First, I’d like to thank all the lovely people who responded to last week’s Qibbles & Bits; the one my sister Eileen likes to call "the ego blog." I was gobsmacked at the response, but I sure did enjoy and appreciate the comments and private emails, especially the one with the subject header: "I HAVE heard of you." Thanks Julia Buckley.
When I was asked to join my incredibly talented fellow bloggers, Murderati was only a wee seed in the fallow field of my mind. I had to nurture it, add enough but not too much water, and, of course, add manure (llama manure works best, I’ve found). Then I had to decide what to write about.
Aye, there was the rub (with apologies to Will Shakespeare and Stephen King for the "was"). I thought maybe I’d blog relevant subjects, like how to self-edit, how to deal with rejection, editors’ pet peeves, etc.
But I soon found that, for me, it’s much more fun to be un-relevant [de-relevant? non-relevant?]. Just like my Denise Dietz crime fiction novels, my blogs have no socially redeeming values whatsoever. Just like my crime fiction novels, my blogs are written to entertain.
So this week my subject is: LEADING YOU BY THE EYES
Also known as "manipulation."
The dictionary defines manipulate as "to treat with the hands in a skillful manner" ["Ooh, awesome," says Beatrice]. A second definition is "to control or play upon by artful or insidious means esp. to one’s own advantage."
Although I worked as a masseuse and like nothing better than being manipulated by another masseuse (and/or chiropractor), I’m going to deal with the second definition.
Some reader say they don’t like an author using "cliffhangers" at the end of chapters. Some readers say it’s manipulative.
I say "cow patties!"
Some readers say they need "obvious stopping places" to, like, eat dinner or walk the dog or pee. Or even sleep.
I say, "Then read somebody else’s books, not mine."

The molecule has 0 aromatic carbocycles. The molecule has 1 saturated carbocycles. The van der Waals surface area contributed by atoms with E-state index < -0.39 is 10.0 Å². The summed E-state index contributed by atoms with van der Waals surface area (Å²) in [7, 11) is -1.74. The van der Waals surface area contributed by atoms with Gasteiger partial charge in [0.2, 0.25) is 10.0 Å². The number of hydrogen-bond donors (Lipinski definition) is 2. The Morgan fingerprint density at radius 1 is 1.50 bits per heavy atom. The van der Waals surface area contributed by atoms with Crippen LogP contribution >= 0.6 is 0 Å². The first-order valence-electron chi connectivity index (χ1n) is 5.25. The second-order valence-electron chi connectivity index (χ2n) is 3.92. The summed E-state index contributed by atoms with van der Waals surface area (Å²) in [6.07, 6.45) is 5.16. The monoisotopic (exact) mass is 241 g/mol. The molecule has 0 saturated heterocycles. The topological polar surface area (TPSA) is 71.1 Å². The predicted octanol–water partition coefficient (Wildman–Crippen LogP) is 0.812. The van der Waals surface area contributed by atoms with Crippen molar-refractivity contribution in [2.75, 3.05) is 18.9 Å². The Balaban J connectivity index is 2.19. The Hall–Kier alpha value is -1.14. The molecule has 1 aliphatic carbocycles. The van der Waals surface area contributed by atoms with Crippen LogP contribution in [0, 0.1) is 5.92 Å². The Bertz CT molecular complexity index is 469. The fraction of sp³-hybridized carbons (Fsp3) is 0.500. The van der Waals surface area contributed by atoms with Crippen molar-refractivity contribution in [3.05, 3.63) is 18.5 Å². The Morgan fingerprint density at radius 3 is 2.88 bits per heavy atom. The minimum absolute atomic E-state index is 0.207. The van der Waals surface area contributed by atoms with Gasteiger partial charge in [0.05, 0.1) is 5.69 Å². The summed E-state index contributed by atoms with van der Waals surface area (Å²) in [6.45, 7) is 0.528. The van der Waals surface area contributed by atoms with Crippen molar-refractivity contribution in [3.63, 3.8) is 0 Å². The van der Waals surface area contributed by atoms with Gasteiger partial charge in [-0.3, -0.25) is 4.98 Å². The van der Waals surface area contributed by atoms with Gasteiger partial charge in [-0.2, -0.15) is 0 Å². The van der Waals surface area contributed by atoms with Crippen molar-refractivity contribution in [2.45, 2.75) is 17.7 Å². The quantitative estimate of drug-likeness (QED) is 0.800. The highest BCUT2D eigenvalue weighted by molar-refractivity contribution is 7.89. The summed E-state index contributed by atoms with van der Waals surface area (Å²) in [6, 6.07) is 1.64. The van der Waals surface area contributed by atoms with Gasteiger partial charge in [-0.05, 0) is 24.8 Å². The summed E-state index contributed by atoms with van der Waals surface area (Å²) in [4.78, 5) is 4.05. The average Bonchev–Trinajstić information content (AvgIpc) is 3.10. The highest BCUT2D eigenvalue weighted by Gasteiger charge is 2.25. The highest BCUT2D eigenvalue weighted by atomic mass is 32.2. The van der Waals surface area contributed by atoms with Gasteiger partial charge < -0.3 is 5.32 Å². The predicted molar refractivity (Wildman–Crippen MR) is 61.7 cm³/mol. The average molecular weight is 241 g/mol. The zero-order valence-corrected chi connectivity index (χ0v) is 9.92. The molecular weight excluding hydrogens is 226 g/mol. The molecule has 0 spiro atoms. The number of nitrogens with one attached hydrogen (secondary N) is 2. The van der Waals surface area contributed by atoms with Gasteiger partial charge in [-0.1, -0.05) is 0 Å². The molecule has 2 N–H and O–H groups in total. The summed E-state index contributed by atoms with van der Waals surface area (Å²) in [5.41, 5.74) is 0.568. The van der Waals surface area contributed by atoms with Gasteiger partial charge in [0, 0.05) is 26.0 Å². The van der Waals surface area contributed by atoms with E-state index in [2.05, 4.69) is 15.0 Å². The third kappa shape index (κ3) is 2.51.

While I agree that ending one of my chapters "He hung up the phone and went to bed" gives a reader the perfect respite, that’s not how I write. To use a popular expression, it’s bleh.
I’d rather artfully, insidiously lead you by the eyes into the next chapter."
I love that. Lead you by the eyes. I didn’t make it up. Del Tinsley did.
Let’s pick, at random, a Dean Koontz chapter ending . . . Chapter 3 of Intensity: "She wondered if the angle of his approach would give her a warning or if he would just be a sudden silhouette popping up from the booth as he opened fire on her."
The page before: "With a final sigh of air brakes, the vehicle stopped."
Which one keeps you reading?
Several years ago, while writing my saga The Rainbow’s Foot, I was angsting over the motivation for moving my heroine from Colorado to California. One of my husbands (# 3, I think) said, "Why don’t you just start your next chapter, ‘She stepped off the train in California’?" That, IMO, is the opposite of manipulation. That’s called "cheating."
Lead one by the eyes. How perfectly spot-on. Those who know me know I have a "thing" about eye actions in a book. I hate it when eyes sweep the room, when eyes drop to the floor, when eyes are glued to somebody or something, when eyes follow or trail a person, when eyes get lit (up).
But leading one by the eyes into the next chapter is a whole ‘nother story. That’s what I strive for in every single book I write.
And the very best words I can hear from a reader [other than "I ordered 100 Chain a Lamb Chop to the Bed hardcovers for Christmas gifts" or "Oh, look, an MLT sandwich") is:
"I couldn’t put it down."
Here’s the song I sing about chapter breaks when I sit in front of my computer at 6 a.m. (sung to "She’ll be Comin’ Round the Mountain"):
Oh, I’ll be adding a twisty ending at the break
<at the break>
I’ll be adding a twisty ending at the break
<at the break>
I’ll be adding a twisty ending, so no one knows what’s pending,
I’ll be adding a twisty ending at the break.
Bottom line: I plan to continue cliffhanging my chapters — or if you insist, "manipulating" my readers — till the end of time. And If it stresses you out, well, you can always visit a masseuse.
Over and out,